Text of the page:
What companies build custom motherboards
How to choose the right motherboard for your bespoke PC
Motherboards are the most complex component in a computer. Equipped with hundreds of components and dozens of options, choosing can be difficult. Let's look at the top factors to help you make a decision before building your next computer.
Motherboards are the central nervous system of your computer. You are responsible for the connection and communication between all major components inside. Knowing what to look for is key when comparing boards.
Motherboards come in a variety of shapes and sizes, but luckily there are some standards in place to allow many motherboards and cases to work together.
For the most part, these sizes apply to all desktop computers, but some computers that you buy from manufacturers don't follow all of the rules. This is usually fine if you are buying the entire computer as a unit. However, it gets tricky when you want to swap a new motherboard into the case or build a new one from scratch.
The most common motherboard size used is that of Intel Advanced Technology Extended (ATX) and its derivatives. The following table lists some of the most common ATX sizes. There are far more options than just the few shown here, however.
Motherboard sizes not only dictate the board size and mounting screw placement, but also dictate the general layout of the major components on the board. Have you ever noticed that almost all motherboards have CPU, RAM, and I / O connectors in the same place? This is because they are determined by the board standard. The components need to be in the same place or power supply manufacturers will not be able to sell you something that is compatible with your motherboard regardless of who makes it.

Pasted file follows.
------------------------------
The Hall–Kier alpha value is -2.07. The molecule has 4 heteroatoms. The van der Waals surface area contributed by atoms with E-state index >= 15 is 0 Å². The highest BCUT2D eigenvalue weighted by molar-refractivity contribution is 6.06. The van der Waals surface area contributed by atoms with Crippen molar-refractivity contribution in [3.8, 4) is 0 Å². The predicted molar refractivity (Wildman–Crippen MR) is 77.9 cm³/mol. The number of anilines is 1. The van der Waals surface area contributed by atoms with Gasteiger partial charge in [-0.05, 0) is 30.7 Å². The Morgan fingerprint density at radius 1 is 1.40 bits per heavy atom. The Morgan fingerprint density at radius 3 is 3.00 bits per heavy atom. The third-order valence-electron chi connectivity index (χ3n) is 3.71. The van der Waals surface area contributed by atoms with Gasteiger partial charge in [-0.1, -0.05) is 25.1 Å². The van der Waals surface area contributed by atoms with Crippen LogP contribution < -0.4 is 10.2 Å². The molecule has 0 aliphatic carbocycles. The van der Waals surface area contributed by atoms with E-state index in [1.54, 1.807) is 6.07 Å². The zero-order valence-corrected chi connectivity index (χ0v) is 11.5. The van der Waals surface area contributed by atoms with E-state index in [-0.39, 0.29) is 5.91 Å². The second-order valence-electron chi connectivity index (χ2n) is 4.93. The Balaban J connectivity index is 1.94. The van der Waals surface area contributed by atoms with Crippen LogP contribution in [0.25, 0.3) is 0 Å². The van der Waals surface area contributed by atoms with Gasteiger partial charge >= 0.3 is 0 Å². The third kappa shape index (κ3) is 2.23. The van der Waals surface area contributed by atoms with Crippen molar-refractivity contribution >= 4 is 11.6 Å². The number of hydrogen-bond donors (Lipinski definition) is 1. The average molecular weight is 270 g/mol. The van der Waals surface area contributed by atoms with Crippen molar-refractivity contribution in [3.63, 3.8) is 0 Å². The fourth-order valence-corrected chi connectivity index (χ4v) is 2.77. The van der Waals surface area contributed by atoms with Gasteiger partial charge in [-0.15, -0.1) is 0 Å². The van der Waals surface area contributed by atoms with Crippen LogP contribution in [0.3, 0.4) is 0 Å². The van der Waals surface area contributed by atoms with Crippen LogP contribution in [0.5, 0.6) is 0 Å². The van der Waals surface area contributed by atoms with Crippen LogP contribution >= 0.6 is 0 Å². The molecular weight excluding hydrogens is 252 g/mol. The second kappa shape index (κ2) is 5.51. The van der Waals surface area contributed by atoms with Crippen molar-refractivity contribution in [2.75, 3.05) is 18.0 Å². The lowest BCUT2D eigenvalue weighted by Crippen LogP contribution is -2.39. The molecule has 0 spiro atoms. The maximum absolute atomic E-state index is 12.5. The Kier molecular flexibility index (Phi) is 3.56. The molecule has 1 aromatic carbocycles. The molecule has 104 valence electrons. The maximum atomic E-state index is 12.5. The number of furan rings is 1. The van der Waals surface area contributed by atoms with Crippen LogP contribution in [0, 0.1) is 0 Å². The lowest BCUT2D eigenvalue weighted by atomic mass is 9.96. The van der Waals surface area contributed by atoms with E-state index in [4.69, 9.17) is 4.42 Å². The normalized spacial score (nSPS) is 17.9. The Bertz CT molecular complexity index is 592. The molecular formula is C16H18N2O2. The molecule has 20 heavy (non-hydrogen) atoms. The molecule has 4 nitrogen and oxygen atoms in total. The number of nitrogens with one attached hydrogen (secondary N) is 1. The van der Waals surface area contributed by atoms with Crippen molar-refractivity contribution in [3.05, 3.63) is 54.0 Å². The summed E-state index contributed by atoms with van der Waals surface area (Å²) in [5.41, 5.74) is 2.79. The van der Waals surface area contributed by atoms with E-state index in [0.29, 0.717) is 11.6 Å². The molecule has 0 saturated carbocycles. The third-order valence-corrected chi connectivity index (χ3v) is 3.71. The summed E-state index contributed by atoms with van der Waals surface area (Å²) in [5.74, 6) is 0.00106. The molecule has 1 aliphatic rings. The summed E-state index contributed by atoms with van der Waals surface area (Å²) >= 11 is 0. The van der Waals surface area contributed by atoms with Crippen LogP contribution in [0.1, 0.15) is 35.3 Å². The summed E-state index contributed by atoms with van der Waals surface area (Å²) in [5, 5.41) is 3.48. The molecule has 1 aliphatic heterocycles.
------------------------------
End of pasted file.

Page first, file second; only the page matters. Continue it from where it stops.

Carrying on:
For ATX motherboards, the general layout of the board is shown in the following figure.
The second attempt at standardization by Intel motherboards were equipped with Balanced Technology Extended (BTX). BTX's primary focus was on solving ATX's airflow and component placement restrictions. Though intended to be the successor to the ATX form factor, BTX hasn't gained enough traction to break into the consumer market. Some major computer manufacturers like HP, Dell, and Apple still use BTX or proprietary variants of it. The main layout differences can be seen in the following illustration.
Because BTX has been abandoned by Intel since 2007, all you have to do is focus on the ATX size that best suits your needs. Usually the main difference between small ATX cards and larger cards is in expansion slots and CPU support.
Image via Kwixson
The processor socket you choose is the deciding factor in considering what CPU you can use in your computer. If the processor doesn't fit, you won't be able to use it. Intel and AMD both have their own set of processors and sockets that are only compatible with their chips. First you need to decide which processor you want and then you can go on to decide which socket you need.
Intel sockets usually have a friendly name such as Socket H and a technical name such as LGA 1156. The friendly name is easier to remember, while the technical name provides information about the socket. For example, LGA 1156 stands for Land Grid Array and has 1156 pins. With CPUs and motherboards changing so often, it is probably not worth describing which processors work in which sockets. Instead, you will receive information from your manufacturer about which CPU series will work with which motherboards.
For Intel consumer sockets they usually have a low power, e.g. Socket 441 for Atom processors, a midrange, e.g. Socket H for processors of the Celeron, Core i3, Core i5 and Core i7 800 series and a high-end processor, z. Socket B for processors of the Core i7 900 series. If you want to use an Intel processor, you need to find out which socket supports the processor you want.